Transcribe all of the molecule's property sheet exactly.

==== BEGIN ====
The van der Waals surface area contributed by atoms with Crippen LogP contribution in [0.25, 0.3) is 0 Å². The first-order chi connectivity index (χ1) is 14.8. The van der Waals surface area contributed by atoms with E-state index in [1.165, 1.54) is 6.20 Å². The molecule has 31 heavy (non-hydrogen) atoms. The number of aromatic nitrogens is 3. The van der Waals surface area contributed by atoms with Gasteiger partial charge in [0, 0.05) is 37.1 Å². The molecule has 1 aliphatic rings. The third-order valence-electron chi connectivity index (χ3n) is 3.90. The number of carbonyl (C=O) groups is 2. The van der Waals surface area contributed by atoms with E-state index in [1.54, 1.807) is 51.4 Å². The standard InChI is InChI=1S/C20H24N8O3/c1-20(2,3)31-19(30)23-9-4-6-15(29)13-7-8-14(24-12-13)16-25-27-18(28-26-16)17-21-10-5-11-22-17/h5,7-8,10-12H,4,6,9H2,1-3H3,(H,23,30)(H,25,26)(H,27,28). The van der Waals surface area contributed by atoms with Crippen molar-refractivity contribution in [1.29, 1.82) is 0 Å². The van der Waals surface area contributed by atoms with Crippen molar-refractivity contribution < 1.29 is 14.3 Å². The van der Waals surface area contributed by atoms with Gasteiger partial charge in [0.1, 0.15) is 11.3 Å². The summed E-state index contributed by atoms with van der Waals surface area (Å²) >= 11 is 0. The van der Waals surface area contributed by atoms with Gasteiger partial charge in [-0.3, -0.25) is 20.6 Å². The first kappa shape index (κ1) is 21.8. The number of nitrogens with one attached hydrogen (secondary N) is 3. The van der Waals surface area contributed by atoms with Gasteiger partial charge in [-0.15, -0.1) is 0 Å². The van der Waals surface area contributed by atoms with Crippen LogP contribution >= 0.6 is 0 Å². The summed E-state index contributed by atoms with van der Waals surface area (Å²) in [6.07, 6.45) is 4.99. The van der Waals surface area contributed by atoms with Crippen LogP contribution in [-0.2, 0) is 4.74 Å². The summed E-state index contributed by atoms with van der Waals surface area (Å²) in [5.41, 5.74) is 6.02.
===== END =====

The van der Waals surface area contributed by atoms with Crippen LogP contribution in [0.25, 0.3) is 0 Å². The first-order chi connectivity index (χ1) is 14.8. The van der Waals surface area contributed by atoms with E-state index in [1.165, 1.54) is 6.20 Å². The molecule has 31 heavy (non-hydrogen) atoms. The number of aromatic nitrogens is 3. The van der Waals surface area contributed by atoms with Gasteiger partial charge in [0, 0.05) is 37.1 Å². The molecule has 1 aliphatic rings. The third-order valence-electron chi connectivity index (χ3n) is 3.90. The number of carbonyl (C=O) groups is 2. The van der Waals surface area contributed by atoms with E-state index in [1.54, 1.807) is 51.4 Å². The standard InChI is InChI=1S/C20H24N8O3/c1-20(2,3)31-19(30)23-9-4-6-15(29)13-7-8-14(24-12-13)16-25-27-18(28-26-16)17-21-10-5-11-22-17/h5,7-8,10-12H,4,6,9H2,1-3H3,(H,23,30)(H,25,26)(H,27,28). The van der Waals surface area contributed by atoms with Crippen molar-refractivity contribution in [1.29, 1.82) is 0 Å². The van der Waals surface area contributed by atoms with Crippen molar-refractivity contribution < 1.29 is 14.3 Å². The van der Waals surface area contributed by atoms with Gasteiger partial charge in [0.1, 0.15) is 11.3 Å². The summed E-state index contributed by atoms with van der Waals surface area (Å²) >= 11 is 0. The van der Waals surface area contributed by atoms with Gasteiger partial charge in [-0.3, -0.25) is 20.6 Å². The first kappa shape index (κ1) is 21.8. The number of nitrogens with one attached hydrogen (secondary N) is 3. The van der Waals surface area contributed by atoms with Gasteiger partial charge in [-0.15, -0.1) is 0 Å². The van der Waals surface area contributed by atoms with Crippen LogP contribution >= 0.6 is 0 Å². The summed E-state index contributed by atoms with van der Waals surface area (Å²) in [6.07, 6.45) is 4.99. The van der Waals surface area contributed by atoms with Crippen LogP contribution in [-0.2, 0) is 4.74 Å². The summed E-state index contributed by atoms with van der Waals surface area (Å²) in [5.41, 5.74) is 6.02.